Other Proposed Uses
The race to discover a more economical source of hormones was won by a scientist/businessman named Russell Marker. In the 1940s, he perfected a method of synthesizing progesterone from a constituent of wild yam called diosgenin. This process involves several chemical transformations carried out in the laboratory.
Marker focused his attention on two species of yam found in Mexico, Dioscorea macrostachya and Dioscorea barabasco , the latter of which is richer in diosgenin, while the former is much easier to harvest in the wild. He formed a manufacturing company in Mexico that produced progesterone and DHEA from these raw materials.
Unfortunately, corporate competition and difficult labor conditions eventually forced him to close his plant. But Marker's method of synthesizing progesterone continued to be used, bringing the price down drastically and helping to pave the way for the modern birth control pill. Progesterone continued to be manufactured from wild yam for decades, until a cheaper source of raw material was found in cultivated soybeans.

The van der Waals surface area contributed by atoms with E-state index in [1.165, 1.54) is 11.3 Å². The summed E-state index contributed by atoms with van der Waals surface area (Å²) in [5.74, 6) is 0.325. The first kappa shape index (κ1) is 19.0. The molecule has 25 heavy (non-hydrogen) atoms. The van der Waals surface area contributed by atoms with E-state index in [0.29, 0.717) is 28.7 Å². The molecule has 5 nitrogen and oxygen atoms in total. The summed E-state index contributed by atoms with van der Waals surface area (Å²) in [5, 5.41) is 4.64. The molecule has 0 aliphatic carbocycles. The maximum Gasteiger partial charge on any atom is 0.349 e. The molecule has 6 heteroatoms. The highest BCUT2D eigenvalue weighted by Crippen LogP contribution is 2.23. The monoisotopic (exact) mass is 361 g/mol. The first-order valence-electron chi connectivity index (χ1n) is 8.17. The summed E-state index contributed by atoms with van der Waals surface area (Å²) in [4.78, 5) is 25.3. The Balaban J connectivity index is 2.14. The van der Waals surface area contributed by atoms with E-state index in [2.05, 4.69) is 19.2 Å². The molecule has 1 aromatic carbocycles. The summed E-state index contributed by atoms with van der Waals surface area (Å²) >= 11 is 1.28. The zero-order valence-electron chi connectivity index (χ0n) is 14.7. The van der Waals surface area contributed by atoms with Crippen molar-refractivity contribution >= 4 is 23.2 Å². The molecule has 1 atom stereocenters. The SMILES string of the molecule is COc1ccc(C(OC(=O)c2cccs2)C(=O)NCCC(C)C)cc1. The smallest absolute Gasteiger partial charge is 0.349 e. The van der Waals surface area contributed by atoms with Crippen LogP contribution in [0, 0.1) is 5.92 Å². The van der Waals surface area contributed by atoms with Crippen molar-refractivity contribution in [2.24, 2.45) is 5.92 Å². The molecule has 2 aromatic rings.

But neither soybeans nor wild yam contain progesterone. They only contain chemicals that chemists can use as a starting point to manufacture progesterone. However, just because chemists can make progesterone out of diosgenin does not mean that the body can do the same. Actually, it is very unlikely because the steps used by chemists to carry out this conversion do not even remotely resemble natural processes. Thus, any product that claims to contain "natural progesterone from wild yam" is misleading.
An interesting point is that some wild yam products do contain progesterone. Are we contradicting ourselves? Not at all. Manufacturers add synthetic progesterone to these creams. There may be a value to taking progesterone in cream form, but the wild yam part of the product seems to be misleading.
- Reviewer: EBSCO CAM Review Board
- Review Date: 09/2014 -
- Update Date: 09/18/2014 -